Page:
This continued resistance to getting vaccinated comes at a time when Ghana is gearing up to become one of the few African countries that will soon be producing its own COVID-19 vaccines.
When the initial COVID-19 vaccines were made available, Africa countries received them later than other parts of the world and even then in a limited supply. The new vaccine manufacturing plant that Ghana is planning to build is a response to this situation.
The construction of Ghana’s first vaccine manufacturing plant for fill, finish, and packaging of COVID-19 vaccine was started in July 2022. The plant is being built with funding support of 5 million Euros from the German Development Cooperation (GIZ) and seed money of 25 million dollars from Ghana’s government. It is expected to be fully operational by January 2024 to produce the country’s first COVID-19 vaccines.
Professor Kwabena Frimpong-Boateng, chairman of the Presidential Vaccine Manufacturing Committee (PVMC), said the creation of the National Vaccine Institute will help to make Ghana self-sufficient in producing vaccines to meet national and regional needs. This is a private-sector led project, he said. “If there is anything the COVID-19 pandemic has taught us,” he said, “it is the fact that we must look within ourselves and leverage on expertise within to achieve equal health for present and future generations.”
However, this effort by the government to ramp up vaccine availability and access could well be derailed given that a good part of the older population is impervious to getting vaccinated.
Dr. Yaw Bediako, a Research Fellow at the West African Centre for Cell Biology of Infectious Pathogens (WACCBIP), says misinformation and conspiracy theories about COVID-19 have spread with the help of social media finding believers at all levels of society.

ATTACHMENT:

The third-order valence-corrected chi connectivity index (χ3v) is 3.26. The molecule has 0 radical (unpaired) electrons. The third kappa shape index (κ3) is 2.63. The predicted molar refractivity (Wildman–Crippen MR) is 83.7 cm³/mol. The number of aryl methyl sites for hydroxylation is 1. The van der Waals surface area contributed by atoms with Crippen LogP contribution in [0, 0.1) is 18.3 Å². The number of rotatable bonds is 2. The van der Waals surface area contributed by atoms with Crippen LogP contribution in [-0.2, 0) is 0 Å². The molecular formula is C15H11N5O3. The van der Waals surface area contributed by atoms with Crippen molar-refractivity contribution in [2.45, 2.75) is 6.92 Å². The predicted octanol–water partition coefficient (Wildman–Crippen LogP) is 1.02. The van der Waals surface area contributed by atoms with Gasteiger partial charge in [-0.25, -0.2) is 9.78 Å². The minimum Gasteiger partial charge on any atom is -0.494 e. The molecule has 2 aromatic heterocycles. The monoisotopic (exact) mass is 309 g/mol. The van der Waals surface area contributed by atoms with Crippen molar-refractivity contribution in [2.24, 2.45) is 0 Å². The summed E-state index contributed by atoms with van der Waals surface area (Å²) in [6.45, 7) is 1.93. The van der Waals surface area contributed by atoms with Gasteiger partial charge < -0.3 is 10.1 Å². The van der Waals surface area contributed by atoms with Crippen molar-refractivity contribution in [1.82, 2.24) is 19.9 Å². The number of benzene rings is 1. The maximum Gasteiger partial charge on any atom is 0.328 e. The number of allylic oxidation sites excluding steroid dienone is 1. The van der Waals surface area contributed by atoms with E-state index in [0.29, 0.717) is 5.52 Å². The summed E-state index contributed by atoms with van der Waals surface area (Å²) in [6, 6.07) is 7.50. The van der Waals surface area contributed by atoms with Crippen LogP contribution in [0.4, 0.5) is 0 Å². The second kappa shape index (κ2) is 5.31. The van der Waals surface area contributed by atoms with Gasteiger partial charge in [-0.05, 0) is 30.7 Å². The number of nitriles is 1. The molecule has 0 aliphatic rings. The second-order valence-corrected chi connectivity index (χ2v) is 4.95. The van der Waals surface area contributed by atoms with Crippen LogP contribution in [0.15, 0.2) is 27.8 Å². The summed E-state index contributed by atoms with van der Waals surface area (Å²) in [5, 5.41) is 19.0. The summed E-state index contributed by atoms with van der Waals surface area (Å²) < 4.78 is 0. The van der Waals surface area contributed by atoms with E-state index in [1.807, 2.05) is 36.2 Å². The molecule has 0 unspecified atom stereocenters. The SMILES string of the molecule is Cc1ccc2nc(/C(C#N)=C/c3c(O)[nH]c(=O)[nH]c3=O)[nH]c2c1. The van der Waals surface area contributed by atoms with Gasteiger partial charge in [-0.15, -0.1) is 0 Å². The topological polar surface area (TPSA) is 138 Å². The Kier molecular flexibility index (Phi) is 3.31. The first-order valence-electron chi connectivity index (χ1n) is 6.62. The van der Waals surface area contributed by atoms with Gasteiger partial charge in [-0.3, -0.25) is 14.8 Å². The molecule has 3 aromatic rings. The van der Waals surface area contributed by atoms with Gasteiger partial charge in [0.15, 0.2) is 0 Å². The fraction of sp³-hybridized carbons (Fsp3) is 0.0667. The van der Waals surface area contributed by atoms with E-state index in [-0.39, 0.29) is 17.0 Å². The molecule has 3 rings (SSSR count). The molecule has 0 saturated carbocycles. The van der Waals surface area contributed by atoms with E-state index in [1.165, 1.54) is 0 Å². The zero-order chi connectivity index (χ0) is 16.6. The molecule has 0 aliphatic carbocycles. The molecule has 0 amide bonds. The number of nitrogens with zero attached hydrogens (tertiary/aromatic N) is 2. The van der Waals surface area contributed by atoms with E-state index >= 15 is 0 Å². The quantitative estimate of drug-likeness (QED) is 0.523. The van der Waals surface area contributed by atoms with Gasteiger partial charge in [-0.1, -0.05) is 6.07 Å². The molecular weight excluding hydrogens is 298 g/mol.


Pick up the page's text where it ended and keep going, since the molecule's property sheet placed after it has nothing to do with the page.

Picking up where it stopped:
This resistance is specifically directed towards the COVID-19 vaccine, he added. “When we talk about childhood vaccinations, there’s quite a bit of hesitancy in some countries. Thankfully in Ghana, we don’t really have that. Everybody accepts that their child should get vaccinated,” he said.
“Infants are being vaccinated at a very high rate but the hesitancy we are seeing with COVID-19 is because we are asking adults to get vaccinated. And I think the people are a bit susceptible to some of the misinformation that has been coming from overseas,” he explains.
To combat this resistance and encourage more people to get vaccinated for their own and the good of public health, Ghana’s health services in January 2022 launched “National Vaccination Days” to promote and increase inoculation numbers. The campaign, branded, “Operation 2.5 million does in 5 days” was aimed at reaching the over 13 million eligible persons across the country who were at the time still unvaccinated.
Dr. Kwame Amponsa-Achiano, Programme Manager for the Expanded Programme on Immunization (EPI) at the Ghana Health Servic (GHS), said 600,000 vaccination teams were deployed with 1,500 supervisors simultaneously across the country using various with strategies including static, intensified outreach, mobile and out campsto get the unvaccinated to take the jab.
For example, static teams were stationed at walk-in sites. The mobile teams were out walking in the community, entering one house after another speaking with residents, and the out camp teams were sent out to the hard to reach, remote areas. This intensive out-reach campaign was done in conjunction with increased awareness raising efforts to ensure visibility of the various teams. The teams were given the goal of vaccinating at least 85 people a day.
To support this effort, prior to the campaign launch, GHS also did a number of advocacy, communication, and social mobilization activities, to raise awareness and ramp up demand for the vaccine.